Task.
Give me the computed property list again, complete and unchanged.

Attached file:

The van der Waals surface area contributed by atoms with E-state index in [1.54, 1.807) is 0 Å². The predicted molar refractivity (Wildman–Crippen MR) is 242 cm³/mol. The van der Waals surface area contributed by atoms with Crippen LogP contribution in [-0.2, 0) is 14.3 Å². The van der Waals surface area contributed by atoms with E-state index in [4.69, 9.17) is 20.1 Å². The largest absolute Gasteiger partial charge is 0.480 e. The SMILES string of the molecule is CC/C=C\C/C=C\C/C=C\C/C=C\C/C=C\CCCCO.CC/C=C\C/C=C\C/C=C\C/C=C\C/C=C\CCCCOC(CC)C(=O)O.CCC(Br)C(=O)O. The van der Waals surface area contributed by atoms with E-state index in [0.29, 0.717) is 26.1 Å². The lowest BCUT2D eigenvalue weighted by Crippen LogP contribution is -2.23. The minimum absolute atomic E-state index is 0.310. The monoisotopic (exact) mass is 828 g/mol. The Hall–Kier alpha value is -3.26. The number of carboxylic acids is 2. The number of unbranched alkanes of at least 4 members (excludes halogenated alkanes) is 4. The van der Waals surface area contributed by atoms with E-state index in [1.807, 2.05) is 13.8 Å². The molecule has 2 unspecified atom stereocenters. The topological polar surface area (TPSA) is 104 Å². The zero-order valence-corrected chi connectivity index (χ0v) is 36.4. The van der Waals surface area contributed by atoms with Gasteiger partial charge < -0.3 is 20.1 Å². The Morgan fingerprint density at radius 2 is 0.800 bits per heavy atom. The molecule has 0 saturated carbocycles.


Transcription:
The van der Waals surface area contributed by atoms with E-state index in [1.54, 1.807) is 0 Å². The predicted molar refractivity (Wildman–Crippen MR) is 242 cm³/mol. The van der Waals surface area contributed by atoms with Crippen LogP contribution in [-0.2, 0) is 14.3 Å². The van der Waals surface area contributed by atoms with E-state index in [4.69, 9.17) is 20.1 Å². The largest absolute Gasteiger partial charge is 0.480 e. The SMILES string of the molecule is CC/C=C\C/C=C\C/C=C\C/C=C\C/C=C\CCCCO.CC/C=C\C/C=C\C/C=C\C/C=C\C/C=C\CCCCOC(CC)C(=O)O.CCC(Br)C(=O)O. The van der Waals surface area contributed by atoms with E-state index in [0.29, 0.717) is 26.1 Å². The lowest BCUT2D eigenvalue weighted by Crippen LogP contribution is -2.23. The minimum absolute atomic E-state index is 0.310. The monoisotopic (exact) mass is 828 g/mol. The Hall–Kier alpha value is -3.26. The number of carboxylic acids is 2. The number of unbranched alkanes of at least 4 members (excludes halogenated alkanes) is 4. The van der Waals surface area contributed by atoms with E-state index in [1.807, 2.05) is 13.8 Å². The molecule has 2 unspecified atom stereocenters. The topological polar surface area (TPSA) is 104 Å². The zero-order valence-corrected chi connectivity index (χ0v) is 36.4. The van der Waals surface area contributed by atoms with Gasteiger partial charge < -0.3 is 20.1 Å². The Morgan fingerprint density at radius 2 is 0.800 bits per heavy atom. The molecule has 0 saturated carbocycles.